At a Mom’s group once, I overheard a mother say that she “wouldn’t even talk to another mother who let her child ‘cry it out.’ ” Her bluntness stuck me, but I guess I shouldn’t be surprised by it. Everyday you can meet people in various stages of parenting. Some seem to be cruising through it—balancing two kids on the hips and still putting on a smile while delivering made-from-scratch cupcakes to the bake sale—and others are ready to rip their hair out because their child won’t pick himself up off the floor of the toy department. Situations like these make me wonder: are we winning the daily battles, or are we martyrs to our children’s crying?
Parenting is hard. Of course, there are moments when a sticky little face smiles at you and says “wuv you” without any provocation. In those moments, you melt a little and can forget that yesterday she cut the dog’s whiskers off and decorated the living room with butter. But, then there are those moments when you are on your hands and knees trying to clean butter out of the carpet, wondering if a DVD player can ever work again after it’s had butter in it. In those hard moments, with a child screaming and crying, you want to scream and cry too. That’s normal. It’s okay to break down sometimes.
“Of course you lost it. I would be worried about you if you didn’t. This is a lot to manage.” I felt relief. She went on and chuckled, “however, do you know my favorite definition of a martyr? A martyr is just a victim who is proud of it.”
So, correct or not, we make decisions based on what others might think of us. We choose the preschools and daycares by what is seen as the “best”. We buy their toys based on what studies say our kids need. We worry about keeping up with the seemingly perfect parents. They do it all so easily, so we think there must be something wrong with us. When we think there’s something wrong in asking for help, we don’t make our lives any easier and we only become martyrs to our children’s crying.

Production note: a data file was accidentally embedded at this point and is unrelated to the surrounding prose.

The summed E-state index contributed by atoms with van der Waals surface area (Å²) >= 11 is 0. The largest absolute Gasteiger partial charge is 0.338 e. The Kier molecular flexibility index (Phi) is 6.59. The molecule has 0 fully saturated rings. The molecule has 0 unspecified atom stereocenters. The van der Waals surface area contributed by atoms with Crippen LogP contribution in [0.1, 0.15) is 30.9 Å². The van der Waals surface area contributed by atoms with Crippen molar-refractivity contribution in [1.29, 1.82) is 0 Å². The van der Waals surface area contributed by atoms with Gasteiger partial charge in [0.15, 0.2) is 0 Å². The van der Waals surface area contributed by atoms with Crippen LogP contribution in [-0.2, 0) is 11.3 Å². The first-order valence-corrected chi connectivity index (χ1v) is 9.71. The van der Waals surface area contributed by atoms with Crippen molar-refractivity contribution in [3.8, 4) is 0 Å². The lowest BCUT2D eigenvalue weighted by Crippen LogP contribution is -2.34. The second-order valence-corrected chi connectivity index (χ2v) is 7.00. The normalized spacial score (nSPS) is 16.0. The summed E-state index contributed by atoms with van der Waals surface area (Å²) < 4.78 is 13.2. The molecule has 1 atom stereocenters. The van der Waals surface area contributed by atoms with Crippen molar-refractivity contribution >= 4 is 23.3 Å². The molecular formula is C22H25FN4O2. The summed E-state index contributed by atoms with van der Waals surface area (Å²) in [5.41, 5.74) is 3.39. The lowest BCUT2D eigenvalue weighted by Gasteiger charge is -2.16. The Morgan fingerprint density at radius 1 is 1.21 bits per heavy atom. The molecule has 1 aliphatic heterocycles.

It is more than okay to ask for help. Every parent has those moments of cracking up. Maybe you need help getting your once little angel to sleep soundly like she did when you first brought her home. Maybe you need the deep breathing exercises I teach with sleep training when your toddler fights a nap time regimen. Maybe you just need the one-on-one customer care calls with me to get some advice, talk to someone, and hear that you’re not alone. Sometimes you’ll need advice. Other times, you can give advice. Just make the most of all the tools available to you. Don’t suffer through or become a martyr to your children’s crying because you think you have to. Get support for these trying times of parenting. Your sanity and your children’s sanity will be better for it.
For further reading:
Am I the only one who feels guilty about my child’s sleep?
Get past the guilt and get results
Getting back into a regimen for school